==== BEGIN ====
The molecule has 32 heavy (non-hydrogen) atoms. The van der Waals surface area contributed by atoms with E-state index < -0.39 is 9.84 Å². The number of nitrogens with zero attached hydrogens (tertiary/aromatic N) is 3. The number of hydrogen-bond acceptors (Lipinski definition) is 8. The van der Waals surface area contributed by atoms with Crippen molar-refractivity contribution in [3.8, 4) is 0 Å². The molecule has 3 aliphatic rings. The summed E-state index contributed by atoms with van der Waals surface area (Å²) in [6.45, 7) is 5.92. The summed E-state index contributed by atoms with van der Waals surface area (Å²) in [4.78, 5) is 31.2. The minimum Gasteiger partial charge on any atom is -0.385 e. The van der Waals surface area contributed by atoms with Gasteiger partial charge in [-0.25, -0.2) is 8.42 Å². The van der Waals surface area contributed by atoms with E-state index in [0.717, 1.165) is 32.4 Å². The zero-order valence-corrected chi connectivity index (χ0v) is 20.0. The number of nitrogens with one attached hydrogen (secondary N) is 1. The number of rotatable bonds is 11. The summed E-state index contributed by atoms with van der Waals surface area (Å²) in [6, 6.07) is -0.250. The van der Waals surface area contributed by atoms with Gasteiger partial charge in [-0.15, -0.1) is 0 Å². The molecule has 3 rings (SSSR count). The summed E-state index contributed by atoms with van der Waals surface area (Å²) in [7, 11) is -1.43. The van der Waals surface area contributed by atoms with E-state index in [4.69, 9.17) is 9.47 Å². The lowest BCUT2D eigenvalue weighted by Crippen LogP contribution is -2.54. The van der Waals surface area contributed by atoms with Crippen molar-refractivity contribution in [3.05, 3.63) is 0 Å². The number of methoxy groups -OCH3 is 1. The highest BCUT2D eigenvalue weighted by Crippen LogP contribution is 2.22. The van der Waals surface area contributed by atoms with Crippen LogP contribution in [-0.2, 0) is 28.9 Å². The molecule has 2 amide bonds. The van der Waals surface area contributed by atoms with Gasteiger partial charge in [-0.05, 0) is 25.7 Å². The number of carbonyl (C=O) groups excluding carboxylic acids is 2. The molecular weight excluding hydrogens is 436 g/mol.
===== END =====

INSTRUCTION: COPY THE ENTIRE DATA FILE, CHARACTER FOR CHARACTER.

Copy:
The molecule has 32 heavy (non-hydrogen) atoms. The van der Waals surface area contributed by atoms with E-state index < -0.39 is 9.84 Å². The number of nitrogens with zero attached hydrogens (tertiary/aromatic N) is 3. The number of hydrogen-bond acceptors (Lipinski definition) is 8. The van der Waals surface area contributed by atoms with Crippen molar-refractivity contribution in [3.8, 4) is 0 Å². The molecule has 3 aliphatic rings. The summed E-state index contributed by atoms with van der Waals surface area (Å²) in [6.45, 7) is 5.92. The summed E-state index contributed by atoms with van der Waals surface area (Å²) in [4.78, 5) is 31.2. The minimum Gasteiger partial charge on any atom is -0.385 e. The van der Waals surface area contributed by atoms with Gasteiger partial charge in [-0.25, -0.2) is 8.42 Å². The van der Waals surface area contributed by atoms with E-state index in [0.717, 1.165) is 32.4 Å². The zero-order valence-corrected chi connectivity index (χ0v) is 20.0. The number of nitrogens with one attached hydrogen (secondary N) is 1. The number of rotatable bonds is 11. The summed E-state index contributed by atoms with van der Waals surface area (Å²) in [6, 6.07) is -0.250. The van der Waals surface area contributed by atoms with Gasteiger partial charge in [-0.15, -0.1) is 0 Å². The molecule has 3 rings (SSSR count). The summed E-state index contributed by atoms with van der Waals surface area (Å²) in [7, 11) is -1.43. The van der Waals surface area contributed by atoms with E-state index in [4.69, 9.17) is 9.47 Å². The lowest BCUT2D eigenvalue weighted by Crippen LogP contribution is -2.54. The van der Waals surface area contributed by atoms with Crippen molar-refractivity contribution in [3.05, 3.63) is 0 Å². The number of methoxy groups -OCH3 is 1. The highest BCUT2D eigenvalue weighted by Crippen LogP contribution is 2.22. The van der Waals surface area contributed by atoms with Crippen LogP contribution in [-0.2, 0) is 28.9 Å². The molecule has 2 amide bonds. The van der Waals surface area contributed by atoms with Gasteiger partial charge in [-0.05, 0) is 25.7 Å². The number of carbonyl (C=O) groups excluding carboxylic acids is 2. The molecular weight excluding hydrogens is 436 g/mol.